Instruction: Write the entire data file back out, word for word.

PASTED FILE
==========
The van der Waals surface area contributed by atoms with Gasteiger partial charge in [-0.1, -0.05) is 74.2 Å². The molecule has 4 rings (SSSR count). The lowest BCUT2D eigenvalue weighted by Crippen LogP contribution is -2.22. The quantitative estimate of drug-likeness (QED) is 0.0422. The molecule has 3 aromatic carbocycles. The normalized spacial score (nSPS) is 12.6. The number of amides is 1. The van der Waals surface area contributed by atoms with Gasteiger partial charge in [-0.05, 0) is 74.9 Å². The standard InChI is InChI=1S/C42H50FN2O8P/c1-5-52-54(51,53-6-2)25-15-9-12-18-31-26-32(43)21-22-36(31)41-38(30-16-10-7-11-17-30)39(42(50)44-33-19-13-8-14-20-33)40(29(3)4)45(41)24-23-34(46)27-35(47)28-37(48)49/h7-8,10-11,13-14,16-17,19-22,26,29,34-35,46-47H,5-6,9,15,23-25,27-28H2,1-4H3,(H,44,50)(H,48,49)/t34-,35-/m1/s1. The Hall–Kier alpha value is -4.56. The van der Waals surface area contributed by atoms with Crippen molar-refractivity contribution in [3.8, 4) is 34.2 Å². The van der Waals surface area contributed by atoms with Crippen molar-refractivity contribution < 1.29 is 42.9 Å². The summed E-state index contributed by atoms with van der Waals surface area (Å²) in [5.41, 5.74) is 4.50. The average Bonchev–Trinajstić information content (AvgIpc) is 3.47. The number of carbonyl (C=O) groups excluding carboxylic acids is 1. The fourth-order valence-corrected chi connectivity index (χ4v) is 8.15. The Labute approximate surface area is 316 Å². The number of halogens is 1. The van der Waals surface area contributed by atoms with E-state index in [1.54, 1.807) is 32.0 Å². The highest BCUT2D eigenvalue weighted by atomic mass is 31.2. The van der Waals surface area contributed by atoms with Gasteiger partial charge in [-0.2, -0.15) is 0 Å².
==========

The van der Waals surface area contributed by atoms with Gasteiger partial charge in [-0.1, -0.05) is 74.2 Å². The molecule has 4 rings (SSSR count). The lowest BCUT2D eigenvalue weighted by Crippen LogP contribution is -2.22. The quantitative estimate of drug-likeness (QED) is 0.0422. The molecule has 3 aromatic carbocycles. The normalized spacial score (nSPS) is 12.6. The number of amides is 1. The van der Waals surface area contributed by atoms with Gasteiger partial charge in [-0.05, 0) is 74.9 Å². The standard InChI is InChI=1S/C42H50FN2O8P/c1-5-52-54(51,53-6-2)25-15-9-12-18-31-26-32(43)21-22-36(31)41-38(30-16-10-7-11-17-30)39(42(50)44-33-19-13-8-14-20-33)40(29(3)4)45(41)24-23-34(46)27-35(47)28-37(48)49/h7-8,10-11,13-14,16-17,19-22,26,29,34-35,46-47H,5-6,9,15,23-25,27-28H2,1-4H3,(H,44,50)(H,48,49)/t34-,35-/m1/s1. The Hall–Kier alpha value is -4.56. The van der Waals surface area contributed by atoms with Crippen molar-refractivity contribution in [3.8, 4) is 34.2 Å². The van der Waals surface area contributed by atoms with Crippen molar-refractivity contribution < 1.29 is 42.9 Å². The summed E-state index contributed by atoms with van der Waals surface area (Å²) in [5.41, 5.74) is 4.50. The average Bonchev–Trinajstić information content (AvgIpc) is 3.47. The number of carbonyl (C=O) groups excluding carboxylic acids is 1. The fourth-order valence-corrected chi connectivity index (χ4v) is 8.15. The Labute approximate surface area is 316 Å². The number of halogens is 1. The van der Waals surface area contributed by atoms with E-state index in [1.54, 1.807) is 32.0 Å². The highest BCUT2D eigenvalue weighted by atomic mass is 31.2. The van der Waals surface area contributed by atoms with Gasteiger partial charge in [-0.2, -0.15) is 0 Å².